Olgaard, D. L.: The role of second phase in localizing deformation, Geol. Soc. London, Spec. Publ., 54, 175–181, https://doi.org/10.1144/GSL.SP.1990.054.01.17, 1990. 

Olgaard, D. L. and Evans, B.: Effect of Second-Phase Particles on Grain Growth in Calcite, J. Am. Ceram. Soc., 69, C-272–C-277, https://doi.org/10.1111/j.1151-2916.1986.tb07374.x, 1986. 

Olgaard, D. L. and Evans, B.: Grain growth in synthetic marbles with added mica and water, Contrib. Mineral. Petrol., 100, 246–260, https://doi.org/10.1007/BF00373591, 1988. 

Oliot, E., Goncalves, P., Schulmann, K., Marquer, D., and Lexa, O.: Mid-crustal shear zone formation in granitic rocks: Constraints from quantitative textural and crystallographic preferred orientations analyses, Tectonophysics, 612–613, 63–80, https://doi.org/10.1016/j.tecto.2013.11.032, 2014. 

Palazzin, G., Raimbourg, H., Stünitz, H., Heilbronner, R., Neufeld, K., and Précigout, J.: Evolution in H2O contents during deformation of polycrystalline quartz: An experimental study, J. Struct. Geol., 114, 95–110, https://doi.org/10.1016/J.JSG.2018.05.021, 2018. 

Paterson, M. S.: The determination of hydroxyl by infrared adsorption in quartz, silicate glasses and similar materials., Bull. Mineral., 105, 20–29, https://doi.org/10.3406/bulmi.1982.7582, 1982. 

Paterson, M. S.: Superplasticity in Geological Materials, MRS Proc., 196, 303, https://doi.org/10.1557/proc-196-303, 1990. 

Paterson, M. S.: A Granular Flow Approach to Fine-Grain Superplasticity, in: Plastic Deformation of Ceramics, pp. 279–283, Springer USA, 1995. 

Paterson, M. S.: Materials Science for Structural Geology, 1st ed., Springer, New York, 2013. 

Pec, M., Stünitz, H., Heilbronner, R., Drury, M., and de Capitani, C.: Origin of pseudotachylites in slow creep experiments, Earth Planet. Sci. Lett., 355–356, 299–310, https://doi.org/10.1016/J.EPSL.2012.09.004, 2012a. 

Pec, M., Stünitz, H., and Heilbronner, R.: Semi-brittle deformation of granitoid gouges in shear experiments at elevated pressures and temperatures, 38, 200–221, https://doi.org/10.1016/j.jsg.2011.09.001, 2012b. 

Pec, M., Stünitz, H., Heilbronner, R., and Drury, M.: Semi-brittle flow of granitoid fault rocks in experiments, J. Geophys. Res.-Solid Earth, 121, 1677–1705, https://doi.org/10.1002/2015JB012513, 2016. 

Philippot, P. and Kienast, J. R.: Chemical-microstructural changes in eclogite-facies shear zones (Monviso, Western Alps, north Italy) as indicators of strain history and the mechanism and scale of mass transfer, Lithos, 23, 179–200, https://doi.org/10.1016/0024-4937(89)90004-2, 1989.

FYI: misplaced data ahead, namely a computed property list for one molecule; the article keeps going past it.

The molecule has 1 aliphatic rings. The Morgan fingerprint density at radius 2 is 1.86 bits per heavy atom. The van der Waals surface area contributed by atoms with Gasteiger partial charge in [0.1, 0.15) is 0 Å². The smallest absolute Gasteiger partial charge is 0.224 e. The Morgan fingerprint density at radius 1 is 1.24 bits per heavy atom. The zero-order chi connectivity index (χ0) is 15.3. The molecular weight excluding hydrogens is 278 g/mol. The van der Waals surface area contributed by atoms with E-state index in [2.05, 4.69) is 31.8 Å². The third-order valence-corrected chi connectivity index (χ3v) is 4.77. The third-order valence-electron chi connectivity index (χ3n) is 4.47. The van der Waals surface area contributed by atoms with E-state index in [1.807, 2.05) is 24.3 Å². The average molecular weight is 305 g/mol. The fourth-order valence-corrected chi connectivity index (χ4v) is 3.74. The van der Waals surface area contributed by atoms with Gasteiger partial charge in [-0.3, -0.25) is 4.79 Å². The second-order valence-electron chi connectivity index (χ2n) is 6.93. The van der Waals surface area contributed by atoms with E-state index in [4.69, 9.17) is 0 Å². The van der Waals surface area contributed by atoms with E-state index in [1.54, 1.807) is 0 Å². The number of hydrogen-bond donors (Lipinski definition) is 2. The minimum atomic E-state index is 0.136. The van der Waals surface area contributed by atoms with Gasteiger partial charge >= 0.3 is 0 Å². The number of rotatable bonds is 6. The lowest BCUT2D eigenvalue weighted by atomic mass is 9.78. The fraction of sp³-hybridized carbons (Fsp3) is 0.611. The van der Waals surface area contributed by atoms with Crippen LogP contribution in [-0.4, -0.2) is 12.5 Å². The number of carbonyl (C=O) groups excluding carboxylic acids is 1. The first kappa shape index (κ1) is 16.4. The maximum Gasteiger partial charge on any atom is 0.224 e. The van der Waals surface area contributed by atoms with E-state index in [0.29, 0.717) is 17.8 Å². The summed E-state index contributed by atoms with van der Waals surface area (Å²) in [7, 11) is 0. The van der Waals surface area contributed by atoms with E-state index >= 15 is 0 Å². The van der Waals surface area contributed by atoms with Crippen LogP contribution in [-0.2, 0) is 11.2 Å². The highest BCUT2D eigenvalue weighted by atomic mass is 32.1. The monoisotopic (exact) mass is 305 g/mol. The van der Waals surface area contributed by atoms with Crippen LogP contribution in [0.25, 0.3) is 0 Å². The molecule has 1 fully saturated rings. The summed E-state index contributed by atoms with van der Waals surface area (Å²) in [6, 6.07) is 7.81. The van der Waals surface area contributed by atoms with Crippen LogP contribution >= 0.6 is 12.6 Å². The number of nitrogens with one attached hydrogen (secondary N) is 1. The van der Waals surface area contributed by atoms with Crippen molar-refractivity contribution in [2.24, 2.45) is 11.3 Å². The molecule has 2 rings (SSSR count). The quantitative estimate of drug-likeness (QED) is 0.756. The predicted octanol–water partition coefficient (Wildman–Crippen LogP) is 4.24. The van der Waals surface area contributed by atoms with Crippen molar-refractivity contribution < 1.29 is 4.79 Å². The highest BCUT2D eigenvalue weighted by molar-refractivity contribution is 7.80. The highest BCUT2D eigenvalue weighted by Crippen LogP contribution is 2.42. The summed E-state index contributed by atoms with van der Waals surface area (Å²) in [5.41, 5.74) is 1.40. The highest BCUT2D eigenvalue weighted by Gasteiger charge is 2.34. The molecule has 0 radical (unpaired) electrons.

Platt, J. P.: Rheology of two-phase systems: A microphysical and observational approach, J. Struct. Geol., 77, 213–227, https://doi.org/10.1016/j.jsg.2015.05.003, 2015. 

Plümper, O., Botan, A., Los, C., Liu, Y., Malthe-Sørenssen, A., and Jamtveit, B.: Fluid-driven metamorphism of the continental crust governed by nanoscale fluid flow, Nat. Geosci., 10, 685–690, https://doi.org/10.1038/ngeo3009, 2017. 

Powell, R. and Holland, T.: Relating formulations of the thermodynamics of mineral solid solutions: Activity modeling of pyroxenes, amphiboles, and micas, Am. Mineral., 84, 1–14, https://doi.org/10.2138/am-1999-1-201, 1999. 

Précigout, J. and Hirth, G.: B-type olivine fabric induced by grain boundary sliding, Earth Planet. Sci. Lett., 395, 231–240, https://doi.org/10.1016/j.epsl.2014.03.052, 2014. 

Précigout, J. and Stünitz, H.: Evidence of phase nucleation during olivine diffusion creep: A new perspective for mantle strain localisation, Earth Planet. Sci. Lett., 455, 94–105, https://doi.org/10.1016/j.epsl.2016.09.029, 2016. 

Précigout, J., Prigent, C., Palasse, L., and Pochon, A.: Water pumping in mantle shear zones, Nat. Commun., 8, 15736, https://doi.org/10.1038/ncomms15736, 2017. 

Précigout, J., Stünitz, H., Pinquier, Y., Champallier, R., and Schubnel, A.: High-pressure, High-temperature Deformation Experiment Using the New Generation Griggs-type Apparatus, J. Vis. Exp., 134, e56841, https://doi.org/10.3791/56841, 2018. 

Raimbourg, H., Toyoshima, T., Harima, Y., and Kimura, G.: Grain-size reduction mechanisms and rheological consequences in high-temperature gabbro mylonites of Hidaka, Japan, Earth Planet. Sci. Lett., 267, 637–653, https://doi.org/10.1016/j.epsl.2007.12.012, 2008. 

Richter, B., Stünitz, H., and Heilbronner, R.: The brittle-to-viscous transition in polycrystalline quartz: An experimental study, J. Struct. Geol., 114, 1–21, https://doi.org/10.1016/j.jsg.2018.06.005, 2018. 

Rubie, D. C.: Reaction-enhanced ductility: The role of solid-solid univariant reactions in deformation of the crust and mantle, Tectonophysics, 96, 331–352, https://doi.org/10.1016/0040-1951(83)90225-1, 1983. 

Rudnick, R. L. and Fountain, D. M.: Nature and composition of the continental crust: A lower crustal perspective, Rev. Geophys., 33, 267, https://doi.org/10.1029/95RG01302, 1995. 

Rutter, E. H. and Brodie, K. H.: The Permeation of Water into Hydrating Shear Zones, Adv. Phys. Geochem., 4, 242–250, 1985. 

Schmid, S. M.: Microfabric studies as indicators of deformation mechanisms and flow laws operative in mountain building, Mt. Build. Process., edited by: Hsu, K. J., Academic Press, 95–110, 1982. 

Schroeder, T. and John, B. E.: Strain localization on an oceanic detachment fault system, Atlantis Massif, 30 N, Mid-Atlantic Ridge, Geochem. Geophy. Geosy., 5, Q11007, https://doi.org/10.1029/2004GC000728, 2004.